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EBENSBURG, PA., THURSDAY; SEPTEMBER 21, 1865.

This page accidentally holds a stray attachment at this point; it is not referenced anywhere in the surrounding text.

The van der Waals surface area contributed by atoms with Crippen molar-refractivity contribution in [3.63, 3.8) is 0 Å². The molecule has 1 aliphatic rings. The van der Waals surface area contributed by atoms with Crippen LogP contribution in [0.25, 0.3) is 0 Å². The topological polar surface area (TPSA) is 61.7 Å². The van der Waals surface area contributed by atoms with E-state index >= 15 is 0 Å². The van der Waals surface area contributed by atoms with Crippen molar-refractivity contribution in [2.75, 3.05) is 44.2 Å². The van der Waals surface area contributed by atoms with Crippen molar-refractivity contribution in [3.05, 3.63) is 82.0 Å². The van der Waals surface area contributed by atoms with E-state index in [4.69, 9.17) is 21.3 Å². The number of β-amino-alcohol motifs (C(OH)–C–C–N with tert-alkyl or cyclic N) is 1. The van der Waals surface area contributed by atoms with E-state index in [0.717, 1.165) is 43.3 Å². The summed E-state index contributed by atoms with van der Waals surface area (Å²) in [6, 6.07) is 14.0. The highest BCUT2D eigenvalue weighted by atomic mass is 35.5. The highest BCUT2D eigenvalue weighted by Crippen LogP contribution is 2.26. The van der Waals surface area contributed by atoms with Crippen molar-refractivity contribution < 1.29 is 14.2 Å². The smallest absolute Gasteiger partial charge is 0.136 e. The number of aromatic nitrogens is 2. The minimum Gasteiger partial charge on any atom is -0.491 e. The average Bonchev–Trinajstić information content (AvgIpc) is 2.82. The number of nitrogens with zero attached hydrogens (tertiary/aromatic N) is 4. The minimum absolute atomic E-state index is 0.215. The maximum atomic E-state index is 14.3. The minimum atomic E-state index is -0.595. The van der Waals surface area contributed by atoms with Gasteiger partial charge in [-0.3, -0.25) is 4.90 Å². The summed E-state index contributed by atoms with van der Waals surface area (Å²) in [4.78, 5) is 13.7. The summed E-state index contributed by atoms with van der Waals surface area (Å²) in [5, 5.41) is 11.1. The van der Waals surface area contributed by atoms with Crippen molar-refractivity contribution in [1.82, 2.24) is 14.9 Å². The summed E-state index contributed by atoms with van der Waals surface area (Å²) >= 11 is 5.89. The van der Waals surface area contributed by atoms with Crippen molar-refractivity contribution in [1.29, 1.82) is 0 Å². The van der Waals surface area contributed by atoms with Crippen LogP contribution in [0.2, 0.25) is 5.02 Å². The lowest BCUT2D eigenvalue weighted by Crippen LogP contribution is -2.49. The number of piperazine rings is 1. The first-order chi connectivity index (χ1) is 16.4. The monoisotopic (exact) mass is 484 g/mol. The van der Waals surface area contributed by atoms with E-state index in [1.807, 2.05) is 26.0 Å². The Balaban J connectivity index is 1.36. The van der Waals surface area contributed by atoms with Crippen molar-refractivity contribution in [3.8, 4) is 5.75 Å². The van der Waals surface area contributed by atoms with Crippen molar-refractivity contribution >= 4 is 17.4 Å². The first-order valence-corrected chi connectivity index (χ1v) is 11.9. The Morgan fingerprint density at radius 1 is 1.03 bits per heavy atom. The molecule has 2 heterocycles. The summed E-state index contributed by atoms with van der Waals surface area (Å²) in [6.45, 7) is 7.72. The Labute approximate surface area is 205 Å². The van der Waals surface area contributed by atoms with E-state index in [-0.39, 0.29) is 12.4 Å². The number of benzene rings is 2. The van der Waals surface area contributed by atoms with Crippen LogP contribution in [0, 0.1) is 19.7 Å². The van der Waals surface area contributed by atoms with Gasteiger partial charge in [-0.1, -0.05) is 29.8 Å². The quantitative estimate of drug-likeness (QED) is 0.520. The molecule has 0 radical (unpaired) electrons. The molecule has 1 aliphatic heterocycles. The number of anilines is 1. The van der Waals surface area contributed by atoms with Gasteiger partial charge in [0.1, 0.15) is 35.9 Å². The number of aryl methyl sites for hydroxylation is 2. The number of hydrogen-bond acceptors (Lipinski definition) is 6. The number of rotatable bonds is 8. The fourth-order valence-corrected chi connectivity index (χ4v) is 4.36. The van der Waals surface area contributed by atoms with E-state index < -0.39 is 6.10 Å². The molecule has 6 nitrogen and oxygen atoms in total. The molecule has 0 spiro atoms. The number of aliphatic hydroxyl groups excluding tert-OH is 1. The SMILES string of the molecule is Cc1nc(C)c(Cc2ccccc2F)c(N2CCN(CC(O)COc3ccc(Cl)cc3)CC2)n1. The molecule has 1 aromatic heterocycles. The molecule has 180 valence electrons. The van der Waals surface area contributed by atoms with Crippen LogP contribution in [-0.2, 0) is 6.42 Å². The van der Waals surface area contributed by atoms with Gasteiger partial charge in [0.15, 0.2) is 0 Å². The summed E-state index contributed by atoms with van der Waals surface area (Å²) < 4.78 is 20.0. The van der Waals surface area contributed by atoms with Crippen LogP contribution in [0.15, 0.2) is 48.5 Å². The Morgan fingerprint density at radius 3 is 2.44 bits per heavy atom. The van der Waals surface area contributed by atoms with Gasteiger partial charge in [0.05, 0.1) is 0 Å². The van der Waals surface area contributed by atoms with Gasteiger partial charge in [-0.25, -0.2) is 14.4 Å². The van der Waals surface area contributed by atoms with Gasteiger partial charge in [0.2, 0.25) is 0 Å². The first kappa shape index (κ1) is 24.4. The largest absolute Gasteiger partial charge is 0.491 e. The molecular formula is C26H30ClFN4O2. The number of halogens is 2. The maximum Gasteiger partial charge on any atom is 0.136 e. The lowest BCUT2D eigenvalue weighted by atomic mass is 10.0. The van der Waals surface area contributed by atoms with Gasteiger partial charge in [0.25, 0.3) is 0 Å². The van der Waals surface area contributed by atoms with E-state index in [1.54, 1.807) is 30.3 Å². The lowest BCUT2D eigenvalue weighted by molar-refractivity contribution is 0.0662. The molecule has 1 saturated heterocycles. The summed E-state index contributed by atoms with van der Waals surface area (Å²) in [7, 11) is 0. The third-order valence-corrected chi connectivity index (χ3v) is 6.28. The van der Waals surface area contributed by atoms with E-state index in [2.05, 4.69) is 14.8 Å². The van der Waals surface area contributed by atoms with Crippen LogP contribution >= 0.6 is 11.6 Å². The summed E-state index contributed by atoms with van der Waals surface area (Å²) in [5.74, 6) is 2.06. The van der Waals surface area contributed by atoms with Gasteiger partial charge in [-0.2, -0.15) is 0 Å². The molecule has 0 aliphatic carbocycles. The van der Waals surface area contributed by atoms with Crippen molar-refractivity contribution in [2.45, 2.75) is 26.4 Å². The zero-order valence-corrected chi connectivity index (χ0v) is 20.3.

NUMBER 49. "LIST OF POST OFFICES. Post OjJic. Post Master,. District,. 1 ... - Steven 1 Evans. Carroll. K Springs, Henry Nutter, Chest. ZmJa-h, A. G. Crooks, Tajlor. Ta J. Houston, Washint'i Bresson, ' pv.neKtir JCresso , -tx,- Ttn.mnanr. Ebensburer. Timber, C.Jeffries, White, fc uxia J- M. Christy, Gallitzin. . ft-. town I.E. Chandler, Johnst'wn. rltto M. Adlesberger, Loretto. v nater A. Durbin, Monster. 5.U-Sle Andrew J Ferral, Susq'ban. sTAu 'usUne, Stan. Wharton, Clearfield, r, I George Berkey, Richland. ScalpLevel, Je0igftn, Washt'n. jSonman, George B. Wike, Croyle. jSummerhill, XM'Connell, Washt'n. ir""1!: J. K. Shryock, S'merhill. CHURCHES, 31IMSTERS, &c. rresiyterian-Uty. T. M. Wilson, Pastor- reaching every Sabbath morning at 10 n,1 in the evening at 7 o'clock. Sab- ... e o nVlnck. A. M. Prayer meet- nir every Thursday evening at 6 o clock. Methodist t-piseopainurcn . : Upt. J. PeBSHIXQ. As- istant. Preaching every alternate feabbath. lornincat 10i o'clock. Sabbath School at 9 'clock, A. M. Prayer meeting every w canes- ay evening, at 7 o ciock. Welch Independent Uev Ll. It. Powell, ... r,., -l.infT ovprr Sabbath morninc at 30 o clock, and in tnc evening ui "u feabbath School at 1 o'clock, P. M. Prayer jnieeting on the first Monday evening of each fmonth ; and on every Tuesday, Thursday and Friday evening, excepting the first week in rach month. Calvinislie Methodist Rev. Moboan Ellis, pastor. Preaching every Sabbath evening at ? n..r SaKKtli Srhnnl fttU o'clock. Ck. M. Piayer meeting every Friday evening, i 1 o'clock, society every iuesuj ccun.K Vt7 o'clock. I Disciples TIkt. W. Llovd, Pastor. Preach ing every Sabbath morning at 10 o'clock. 1 particular isaptists Kiev, uayiu jpastor. Preaching every Sabbath evening at o'clock. Sabbath School at at 1 o'clock, P. M. f Cjtholie Rr.v. R. C. Christy, Pastor. 'Services every Sabbath morning at 10. o'clock nd Vespers at 4 o'clock in the evening. EBCKSIIVRG MAILS. MAILS ARRIVE. Eastern, daily, it 12.00 o'clock, noon. Western, at 12.00 o'clock, noon. MAILS CLOSE. E?.sifrn, daily, at 8 o'clock, P. M. Western, " at 8 o'clock, P. M. KaTha mails from Newman's Mills. Car- l rT ro!ltOH-n, &c, arrive on Monday, Wednesday ir.f. PrMttv of &h wk- lit 3 n'rlock. P. M. cve F.bensbnrg on Tuesdays, Thursdays i.id Saturdays, at 7 o'clock, A. M. RAILROAD SCIIEDUJLE CRESSO.V STATION. West Bait. Express leaves at 9.17 A. M A. M. P. M. P. M. A. M. P. M. Phila. Kxprees II II II II II II II II 10.07 9.58 8.38 8.13 4.30 8.50 1.43 7.03 6.32 10.57 Fast Line Mail Train Pitts. Erie Ex. Emigrant Train EnM rhila. Express p. sr. " Fast Line Day Express " Pitts, Erie Ex. " Mail Train 'Doo't Etop. A. M. A. M. P. M. A. 31. COUXTY OFFICERS. Judges oj the Courts President Hon. Geo. Tavlor. Huntingdon ? Associates, (aporca W. Eaaley, Henry C. Devine. rroinonotary Joseph M JJonal 1. Rtgiittr and Recorder James Griffin. Sheriff James Myers. District Attorney. Philip S. Noon. County Comminionen- John Campbell. Ed ward Glass, E. Dunuegan. Clerk to Commijuinntr. u':n:. tt o.u ler. Treasurer Isaac Wike. Clerk to Treasurer John Lloyd. roor Home Directors Gtorg M'Cullougb, Otorge Delany, Irwin Rutledge. g ' ill; ITou"T"?urr-GeoTgt C. K. Zabm. Thnlr T,T:Ihm J" Wins, Francis P. rierney, John A. Kennedy. County Surrfyor.-lUnrj Scanlan. Coroner. .. William Flattery. V o Common Schools J. F. Condon. BOR. OFFICERS. Justice, of tKtAptARGIti; Edmund J. Waters rnSCn Kinkead- Y","7C' T- Roberts School . 3' ''oyd, David j j '''P S. Noon, Abel ,--TOGeo w Oatman. T A -lurn8 I'eat iCaf r'Richard R- Tibbott, Robert D. Marrar ttneil Isaac Crawford. James P 02; Kitte11' H- K W. George w! fT Crt . van'' Jno E' Scanlan. apt. Murray. 4 r ks, &c. ?ett iV ;m nL,?d?e No- 312 A. Y. M. . v" wuiu, ai O CIOCK, ? 2t.roJf 5"d Lkdee No. 428 I. O VedliSlJi rU-ow"' Hft. Ebensburg, 'r,BP "'8n'an? Division No. 84 Sons of Krr7 Satur7 eening: "u r SUBSCRIPTION 'THE ALLEGHANUN $2.50 L ADVANCE, v ?0 AT THE END 0? THB YEAR. Reported especially tor The Alleghanian. THE PAUL-SUNDAY MURDER. Trial or David Riddle Tor the Ulurder of IIIss Folly Paul, In Croyle Tp., Cambria County, June 7, 1SG5. In the Court of Oyer and Terminer for Cambria County, Sept. Term, 1865. Hon. Geo. Tay lor, President Judge; lions. II. C. Devine and O. W. Easly, Associate Judges. The Jurj iD this case was empanneled on Saturday, 9th Sept., and was locked up in a body, in a prirato room, until the conclusion of the trial of John Ream for murder. Roam's case finally , disposed of Tuesday, 12th Sept., and the case of the Commonwealth vs. David Riddle, indict ment murder, called up. The names of the jurors are as follows : Robert Botle, Thos. J. Davis, Joseph Daly, Joseph Geis, Elbbidge Stiles, David W. Lewis, Robert Evans, Rees J. Llotd, Thomas M'Breex, David Peter. David Roland, Lewis IIoovkb, THE COUNSEL. The counsel appearing in the case are: For the prosecution, District Attorney P. S. Noon, R. L. Johnston and George jNI. Reade, Kqs. ; for the defense, John Fenlon, John fcj. Rhey, and A. Kopelin, Esqs. FIRST DAY TUESDAY, SEIT. 12tH. The prisoner, David Riddle, brought into Court at 2 J o'clock, p. m. Arraign ed in the usual form, and pleads "Not guilty." District Attorney Noon opened for the prosecution in a speech ot about niteen minutes Icng'h. THE PRISONER. David Riddle is a man 33 or 40 years of age, rather tall of stature, and slinily built. He is blind of the left eye, which gives his countenance a somewhat unpre possessing aspect. Rcyond this, there is nothing peculiar in his appearance. In Court, he is nervous and uneasy, appa rently noticing tho minutest circumstance transpiring. THE EVIDENCE PROSECUTION. Michael Stibolisky, sworn : Live in Croyle township; was acquainted with Polly Paul ; she lived near me ; saw her dead is her own stable on the 7th June, 1865 ; 6l.e was lying on her back ; there were wounds on the back of her head. uc. uaraner, amrmed : Assisted in ma king a post mortem examination of the body of Polly Paul; found wounds on her head, &c. ; suppose them to have been inflicted with a club; the wound on the back of the head would cause almost in stant death ; this on tho 8th or 9th June last. Cro?s-examined : Judge the wounds were made with a club because the kin was not much broken. R. S. Bunn, M. D., amrmed : Made a post mortem examination of body of Polly Paul ; her death was caused by blows inflicted with a bludgeon or club : found wounds on the back part and right side of head ; wounds sufficient to cause almost instant death ; thi on tho fore noon of 9th June. Jos. W. Myers, Esq., sworn : Held an inquest on the body of Polly Paul ; she was lying on her back in her stable when first saw her : from what I could see, judge she had been knocked down in the front part ot the stable and had been dragged to the back part of it; Riddle was brought before me to receive a pre liminary hearing; he told me he had not been in this couuty for six years. John Funk, affirmed : Have been ac quainted with David Riddle for ten or twelve years ; was at bummerhill on 7th June last ; the road I went is called the Jackson road: it was between cne and two o'clock when I left Sunimerhill ; met a man on Leidy's hi'l, about two miles from Polly Paul's house; ho had on a slouch hat, pulled down over his eyes; bade him "good evening;' he did the same, and went on ; cculd not sav posi tively that defendant is the man ; ho looks like him ; arrested Riddle in Jeffer son county ; he did not say anything about the murder to me; found' him on North river, about seven miles above Rrookville. CroBs-ex?.mined : Have seen no one since that looked like the man I met that day ; arrested Riddle on the 22d June last ; he made no resistance. - Elizabeth Slonaker, affirmed : Was ac quainted with Riddle some time ago ; had a conversation with him, John Ream and Newton Jones one Sunday afternoon sev eral years ago; they said that Polly Paul had a heavy pocket-book which they would like to have; told them to marry her and get it: Ream said he could get it an easier way than thit he could kill her ; Riddle said he would go halt toward killing her. Cross-examined : Ream said Polly Paul was too old and ugly for hinv to marry ; that he would rather kill her and get her pocket-book that way ; this was when Riddle said he'd go "half with Ream. Mary Burket, sworn : Never saw Rid dle before. Rachel Wagner, amrmed : Was in Eb ensburg on the 7th June last; know Riddle ; met him thai day opposite Mr. Fen Ion's ; had no conversation with him ; he was going towards Crawford's tavern ; it was between 9 and 10 o'clock in the morning; he had soldier pants on j did not see him afterwards. Cross-examined : Live in Jackson tp. ; had been away for some time, and was going home; had seen Riddle five or six years before ; don't know what kind of coat he had on ; he had on an army cap and striped vest; he had no mustache; I was about thirteen years old when I saw him before ; told persons before he was arrested that I saw Riddle in Ebensburg the 7th June. Mrs. James, sworn : Live in Cambria township, on the turnpike; was at home on the 7th June last ; two men passed my house that day; ono was in his shirt sleeves; the other had a blouse on; the ono in his shirt sleeves had soldier pants on ; it was between 3 and 4 o'clock in the afternoon; live four miles from Ebens burg; know where DaviV mill is , live a quarter of a mile from that; there is a road from there to Polly Paul's place, which is about fix miles distant. Cross-examined : After I heard of the murder, thought these men might be the murderers; they both koto black hats, noc very tall ; did not see their faces ; they called for a drink; told them to go to the next house for one. Lewis Rodgers, sworn : Believe I saw Riddle, in Ebensburg within the last four months ; never saw him to know him till last Saturday. Cross-examined : My impression is the prisoner is the same man; a blue hat he wore and his blind eye attracted my at tention. Joseph James, sworn : Was in Ebens burg on the 7th June last ; couldn't say I met Riddle. Timothy R. Davis, affirmed: Came to Ebensburg on the 7th June last; about half a mile beyond M'Vieker's, saw two men sitting by tho roadside; one of them laid down on his faco as I approached-; when I saw Riddle before 'Squiro Myers, thought ho was the man I had seen lying on his face; it was between one and two o'clock ; know where Miss Paul lived ; from where I met them, would take the road they were traveling to go to her place; the man sitting up bad on a kind of black scuffed coat. Rebecca Leidy, affirmed : Never saw David Riddle before they brought him to Summerhill; was at home on"the 7th of June last; one man overtook me on the road just above our barn; hadn't time to see if he had a bliud eye ; this man has much the same appearance of tho one I met, only that one was heavier, I think; this was about 4 o'clock. Cross-examined : It is 8 miles from Ebensburg to our place. Samuel Paul, sworn : Lived in Jackson tp., about 4 miles from Polly Paul's, on the Jackson road ; on the night of the 7th June last, two men called at my house about eleven o'clock, and asked the road to Johnstown ; one was in his 6hirt sleeves ; they said they had come to the forks ot the road, and didn't know which one to take ; they came from the direction of Polly Paul's. Cross-examined : Was in bed when they came. Further examination elicited no thing of importance. Mrs. Jackson, affirmed : Reside in Jackson township; Was at home the 7th June last; two men stopped at our house in the night; they inquired the road to town; reside at the cross roads; it was 12 o'clock at night; one was dressed in dark clothes, and the other was in his shirt sleeves ; the one that spoke to me was over five feet tall ; the other appeared to be taller ; told them to go straight on ; they started and took the wrong road; called them back and told them they were wrong ; they were carrying something like a carpet-sack ; it was a nice moonlight night ; it is 7 or 8 miles from there to Johnstown. Martin Funk, sworn : Had never seen Riddle till I arrested him, on the 22d of June; Riddle then told me he hadu't been iu Cambria county since the year of the frost about 6 years ago. Martha Morgan, sworn : Live adjoining lands with Polly Paul; recollect the day of the murder; there were no men at my house the night of the murder; think I saw Riddle the Saturday night after the murder at my place; he was just going into the cellar of my house wheu I saw him; didn't see any ono with him, but heard talk in the cellar; do not know what they were doing there; we had no thing in the cellar; live between Summer hill and Miss Paul's, about one-fourth of a mile from her house; the murder occur red on Wednesday ; this was the night Polly Paul was buried ; it wa just at dusk ; I think that is the man (looking at the prisoner,) that I saw going into the cel lar. The cross-examination dieted nothing material, except that the witness saw two men leaving h?r barn in the morning, early, after sleeping there, as she thought, all night, one of these men being the same she had seen enter her cellar. Capt. A. M'Vickcr, sworn : Reside in Cambria township; was at home the 'af ternoon tho murder took place; there were two meu came up and asked me for a drink, and one of them asked for a "piece;" one had a blouse on ; Riddle is One that was there ; they said they had been soldioring ; were paid off; but out of money again ; am satisfied this man is one of them ; they went west, on the pike ; it was between one and two o'clock in the afternoon ; I know about where Miss Paul lived ; you could go by Davis' saw mill, or by Peter Berg's ; Riddle was in his shirt sleeves j bttt had a coat thrown over his shoulder. .. Crots-examined : Am certain this man is one of them ; knew his face as soon as I saw him ; I wouldn'tswear he was blind ; h had a cap on ; he had blue pants on ; heard of the murder the next morning ; was not in town that day. In chief : He tried to keep his face from me all the time; when he reached for the piece, he turned towards me more; I am satisfied he (ths prisoner) is one of the men that were there. Daniel Dunmire, affirmed : I reside in Croyle tp., within a mile of Polly Paul's; think I saw her on the 7th or 8th of June, killed ; she appeared as if she had been dragged in the stable after being killed ; she was lying under the trough on her back, and her eyes open ; she looked frightful ; we found Catharine Munday under an apple tree; she appeared to have been struck by a right-hand 6troke ; found a club on the ground uuder the apple tree ; (clubs shown and identified;) the beds in the house were all tossed, about on the floor; the top of the bureau wa3 torn off, the drawers taken out, and the contents strewed on the floor. Commonwealth rests. THE DEFENSE. John S. Rhey, Esq., opened for the de fense at 7.30 o'clock iu the evening, in a speech twenty minutes long. George Davidson, sworn : Reside in Warsaw township, Jefferson county; have been acquainted with David Riddle since early in the spring ; he lived in the same house I did, most of the time ; saw him on the 7th June last, in his own house ; he was sick then ; saw him every day from the 21st May up to the time he was arrested, except on the 8th June; he was arretted on the 22d June, about 3 a. m.; we resided in the same houe all that time ; went for a physician for him on the morning of the 7th June ; he resides 4J miles from Brookville ; they say it is 80 miles from Brookville to Ebensburg. Cross-examined : First met Riddle on Clarion river, in Elk county ; ho is a married man ; so am I ; aln married to iiis sister.""" - William Blake, sworn : Live at Mr. Carrier's, a mile and a half from Riddle's; went to Carrier's in May ; remained with him till the 5th June; on that day, went to Riddle's ; Carrier had given Riddle a job of clearing; he went away from home on a visit on the 5th June, and sent me to Riddle's, where I stayed till Wednes day or Thursday of the next week the week after the 7th June; then went back to Carrier's ; boarded at Riddle's ; was chopping in the clearing; the clearing is about a mile and a half from Riddle's house ; my dinner was carried to me; the day after the 7th June, Riddle brought it to me. George W. Shaffer, sworn : Live iu Jefferson county, Warsaw township ; have lived there about thirteen vears : was in the army till the 7th June last, when I arrived home, after having served nine months ; live about twa miles from Rid dle's ; know Riddle ; was not acquainted with him before I came home; was at Richardsville on the 8th June; met Rid dle on the road that day; inquired who he was ; the prisoner is the man ; saw him the next Tuesday and on the morning he was arrested ; Richardsville is seveu miles north of Brookville. Cross-examined : Riddle lives between Brookville and Richardsville ; it was be tween 2 and 3 o'clock in the afternoon of the 8th that I saw him; he was on foot; arrived hme from the army on the 7th, and saw him next day. Elias Miller, sworn : Reside in Jeffer son county, Warsaw township ; came there a year ago last spring; am a chair maker; Riddle lives near our shop; have been acquainted with him ever since ho came there, in the spring ; was at home in the early part of June last; saw Riddle at different places; saw hira on the 3d in Brookville; think I saw him on the 5th or 6th at our shop ; think I saw him on the evening ot the 7th at the house I was boarding at; saw him timo and after that. again Lewis Evans, sworn : Reside in War saw township, Jefferson county; follow farming ; am acquainted with Riddle have been since last January ; reside about three miles from him; saw him on the 8th June at my place ; he came there to borrow a scythe to cut brush ; it was about noon; had not seen him immediately be fore that; he complained of his health when I saw him. Joseph M'Cracken, sworn : Reside in J effersou county, Warsaw township; know Riddle; live about a mile from him; saw him on the 8th June; fix the date by the day the month came in on ; it was a week from the first ; on the 8ih he passed my place, carrying dinner to his hands; the clearing is about one hundred rods from my house-Cross-examined : On the 8th, Riddle stopped awhile and talked with me; he paid he must hurry back home, that the doctor was to be there to see him. Benjamin Crow, sworn : Live in Jeffer son county, Pine Creek township;, saw Riddle on the 5ih June, in the evening, in his clearing. Charles Anderson, sworn : Reside in Jefferson county, Warsaw township; have been acquainted with Riddle since 23d May last; baw him on the 24th and 30th May, and on Saturday, 10th June; saw him on 11th June; ho complained of his health. Defense rests at 9 30 o'clock, and Court adjourns till 8 o'clock Wednesday mor ning. SECOND DAY WEDNESDAY. Court called at 8 a'clock a. m., and case resumed. Commonwealth re-opens. William Wagner, affirmed : Was at Blair's tavern, in Ebensburg, on the 7th June last; 6aw a man, and trtaled him; he paid his name was Riddle or Ridley ; he resembled this man, except the eye ; he wore a slouched black hat; wore it on the side of his head. Cross-examined : Am positive he had a black slouch hat on ; did not observe that he had a blind eye ; told my father that the man I treated had such a large mustache that he had to put it aside to get the glass to his mouth, &c. Commonwealth here closed. Defence re opens. Chas. Anderson, again : Think Riddle had a small beard about the 7th June. Geo. Davidson, recalled: Riddle had no mustache from the firat to the tenth of June. Elias Miller, recalled : Riddle had no mustache Irom the first to the tenth of June last. Wm. Blake, recalled: Think Riddle had a light mustache about the beginning of June. Evidence here closed, at 9 o'clock a. m. TIIE CONCLUSION. The District Attorney addressed the Court to the effect, that, as in the case ot Ream, the counsel for the prosecution agree that there is not sufficient testimo ny to warrant them in asking the jury for a verdict ot guilty. Ilssaid the case was not made out beyond a reasonable doubt, and that therefore he did not feel it tj be his duty, nor did he look upon it as proper, to occupy the time of the Court in argu ing it. At the same time, he added, he felt that in instituting the investigation In the-matter, he had but done his duty, and that the proceedings were warranted by the testimony in the case, which to Eay the least showed cause for suspicion. In a few words to the jury, the Court expressed its concurrence iu the view ta keu by the District Attorney; approved the action of the .latter in instituting pro ceedings against the prisoner, and said that in so doing he had simply performed his duty ; told the jury it was the duty of the officers of the law to use every effort, as was being done, to discover the guilty parties in the awful crime charged upon the prisoner; but, since guilt must be proven beyond a reasonable doubt, he fully agreed with tho prosecution that they had failed to show cause for a ver dict of conviction, while, on the other hand, the defense had shown by witnesses unimpeached that the defendant was in another county at the time of the mur der. In view of these tacts, therefore, the Judge directed the jury to return a verdict from their box of "Sol guilty!" The prisoner was then remanded to jail, where, with John Ream, he will re main till the December term of Court, when the two will be tried for the murder of Miss Catharine Munday. New-Born Love for the Soldiers. A few days ago, the members of the Eighty-sixth Illinois regiment held their anniversary at Peoria. Col. R. G. Inzer soil, the commandant, made a speech, wherein he paid his respects to the men now professing to be the best frienda of the soldiers in this wise : "This is not a political meeting, ytt I cannot forbear saying a word or two concerning the poI diers friends. There are men here in our midst pretending to be your dearest and best friend?. They belong to a party some of whom (I will not say all) were not your friends when you were fighting the battles of your country. They laugh ed at your wounds, sneered at your scars, and mocked the corpses of your comrades ; they prophesied your defeat ; they hoped for your disgrace ; they prayed tor your overthrow and death ; they despised the cause for which you were battling; they were the allies ot your murderers. Now you have reached Lome covered with glo ry; you are welcomed by the true people of the North ; you are radiant with suc cess and the very men of whom I speak crowd around you and say they were and are your friends. Beware of them all! They do not want to help you. When they come to you, tell them that you can have no confidence in their sincerity till they bring back the thirty pieces of sil ver, the price of your blood ; tell them to go and follow to the bitter end tho exam ple of their illustrious prototype." CSsF Artemas Ward says when he hears the eoDg, "Come where my love lies dreaming," ho don't go ho don't think it would be right. JEST" Don't go there ! A "season" in Saratoga is said to cost a man about 25,-000. One Pair of Stockings An old wife sat by her bright fireside, Swaving thoughtfully to and fro, In an ancient chair whose creaky craw Told a tale of long ago. While down by her s;de on the kitchen floor Stood a bag of worsted balls a t core. The good man dozed o'er the latest news Till the light of his pipe went out, ' And unheeded, the kitten, with cunning pawi; Rolled and tangled the balls about ; Yet still sat the wife in the ancient chairs Swaying to and fro in the firelight glare. But anon a misty tear-drop cam in ner eye or faCeci blue, Then trickled down in- a furrow deep .Lime n single arop oi aew ; So deep was the channel, sj silent th. ctro.r. The good man saw naught bat the dimmed e-ueam. Yet he marveled much that the cheerful Ughfc Of her eye had weary grown, And marveled he m'ore at the tangled balls- So h said in a gentle tone : ' "I have shared thy joys since our marriage vow, Conceal cot irom me thy sorrow now." Then she spoke of the time when the basket there Was filled to the very brim, And now there remained of the goodly pile But a single pair for him. "Then wonder not at the dimmed eyclight There's but one pair of stockings to mend to-night. "I can not but think of the busy feet, Whose wrappings were wont to lie Iu the basket, awaiting the needle's tide Now wandered eo far away ; How the sprightly steps to a niother dear; Unheeded fell on the careless ear. "For each empty nook in the basket old, By the hearth there's an' empty seat ; And I miss the shadows from off the wall; And the patter ot many feet ; 'Tis for this that a tear gathered over rar sight ' At the one pair of stockings to mend to-night. ''Twas said that far through the forest wild And over the mountain bold, Was a land whose rivers ad darkening tate Were gemmed with the rarest gold ; Then my first-born: turned from the oaken: door, And then I knew the shadows were only four.' "Another went forth on the foaming waves, And diminished the basket's store ; But his feet grew cold so weary and cold They'll never be warm any more ; And the nook in its emptiness seemeth to me To give forih no voice but the moan of the Fea. t "Two others hate gone toward the Setting sun, And mads them a home in its light, And fairy fingers have taken their share To mend by the fireside bright; Some other baskets their garments fill ; But mine oh, mine is emptier still. "Another the dearest the fairest the best, Was taken by angels away, And clad in a garment that waxeth not old, In a laud of coutinual day Oh, wonder no more at the dimmed eye-light While I mend the one pair of stockings tb night." Murder. To the Editor cf The Alleghanian : I have juat read'your remarks on the above caption, in your issue of the 7th inst., and I heartily thank you for then?: You remark, "Truly ,'it is getting that lif a is held very cheap among us." Now, there must be a cause for this increase of the worst of all crimes. You very properly intimate that it is found in the false sym pathy that is generally bestowed upon the perpetrators of this crime. This is; no" doubt, the real cause. We would not ignore the fact that the war through which we .have just passed has had a de moralizing tendency. War is always de moralizing much more eo, that of civil war, wheu its influences are felt in every commuuity, and where all are accustomed to talk of slaughtered thousands as butt an ordinary affair. But aside from this; there is a misplaced pympathy bestowed upou the guilty that is telling fearfully upon our people. The idea has becoinai prevalent that it is wrong to execute car italiy auy offender, no difference how dark and damning his guilt ; that it is opposed to the spirit and teachings of the Bible. Such persons, I remark; could uot have read their Bibles carefully upon this point, or they would have been led to different conclusions. If we turn to Gen esis 9th chap. Gth verse, we read, "Who so sheddeth man's blood,' by man shall his blood be shed. Wa3 this law ever abol ished " If so, when and where ? In tha law of God as given to the Israelites, the murderer forfeited his own life; and it was only when tho Jews enforced this law, with a'l other edicts of Jehovah, that tbey secured 11 is approbation. If we turn to the New Testament, we find this law recognized. Paul is arraigned before Festus upon grave and serious charges, to ail of which he pleads, "hot guilty." lie does nut put in the plea that they had no right to take away his life, but on the con trary he clearly recognizes that right, if guilty. He says, (Acts 25th chap. 11th verse,) "For if I be an offender, or have committed anything worthy of death, I re fuse not to dis." The fame Apostle else where declares that rulers are a terror to evil doers, and that they bear not the sword in vain. Notwithstanding all this, there are thousands who think and act differently. Hence, in many places it is difficult to find a jury willing to convict a man of murder in the first degree, and if convicted to find an officer to execute S A n